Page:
With a total elk population of 280,000, more than 22.7 million acres of public hunting land and a generous license system, do-it-yourself elk hunters can find plenty of public land hunting opportunities throughout Colorado. Public land hunting, however, can be difficult as many hunters will travel to Colorado for several years before harvesting an elk. Following a systematic approach to hunting elk on Colorado public land can increase your odds for success.
Scout the elk habitat. Use aerial maps, topographic maps and Google Earth to outline the public land within the game management unit. Take a summer scouting trip to your public area to familiarize yourself with the terrain and to locate a concentration of elk. Mark the location of the elk sightings on the map and note the time of day. Every piece of scouting data collected before the season will increase your odds for a successful public land hunt.
Locate remote trailheads and campsites. Colorado public lands see traffic from hikers, backpackers, mountain bikers, horseback riders and hunters. This combination can push elk concentrations into areas with less pressure. Use a backpack and a GPS to hike deep into the wilderness to escape the crowds. Set up a camp site in the backcountry where you intend to hunt. Minimize the time spent hiking to and from camp by carrying a tent in your backpack.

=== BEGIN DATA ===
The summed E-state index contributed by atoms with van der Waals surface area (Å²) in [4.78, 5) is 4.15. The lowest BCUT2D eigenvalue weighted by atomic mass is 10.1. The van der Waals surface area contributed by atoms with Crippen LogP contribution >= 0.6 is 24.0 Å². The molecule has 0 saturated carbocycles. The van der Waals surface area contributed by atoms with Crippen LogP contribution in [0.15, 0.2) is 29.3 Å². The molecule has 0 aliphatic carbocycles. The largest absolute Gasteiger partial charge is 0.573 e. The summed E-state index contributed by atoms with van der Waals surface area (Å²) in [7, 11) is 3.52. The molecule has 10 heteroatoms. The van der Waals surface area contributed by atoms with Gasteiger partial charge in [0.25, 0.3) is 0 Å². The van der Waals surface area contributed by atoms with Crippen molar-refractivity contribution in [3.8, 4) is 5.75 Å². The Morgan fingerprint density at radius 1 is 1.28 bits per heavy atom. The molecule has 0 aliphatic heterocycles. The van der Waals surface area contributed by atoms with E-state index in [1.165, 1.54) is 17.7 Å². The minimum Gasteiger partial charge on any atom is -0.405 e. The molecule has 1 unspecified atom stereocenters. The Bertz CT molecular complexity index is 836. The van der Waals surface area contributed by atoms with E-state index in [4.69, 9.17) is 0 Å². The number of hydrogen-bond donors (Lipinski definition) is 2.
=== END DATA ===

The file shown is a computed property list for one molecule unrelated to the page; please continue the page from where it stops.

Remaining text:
Use your binoculars to pattern the elk. As the hunting pressure increases, elk movements might change, and new elk might move into your area. Mark Seacat, Montana hunter, says, "Elk pattern off pressure. You have to know where the elk will go Sunday after being pressured on Saturday." Find a high vantage point where you can see a lot of land and observe the elk movements. Find an elk that is in a position to move closer and perform a stalk.
Keep calling to a minimum. Colorado elk have experienced years of hunting tactics and have heard a multitude of calls. Stalk to within about 200 yards and then use soft cow calls to raise the curiosity of a bull. Aggressive calling, such as loud bugles, can push a herd of elk and a dominant bull out of the area.
- Read the Colorado Division of Wildlife elk hunting regulations and any specific regulations for the public land. For example, some public lands prevent campfires or backcountry campsites.
- Prepare for the terrain. Colorado elk habitat is found at high elevations. Most elk hunters are not used to the thin air, and nothing can ruin a public land hunt faster than fatiguing because of the altitude.
- Familiarize yourself with the Colorado Division of Wildlife Interactive GMU map and Wilderness.net.
- Be prepared for extreme weather changes.
- Field test your equipment before the season.
- Wild Elk in the Rocky Mountains National Park image by Farias from Fotolia.com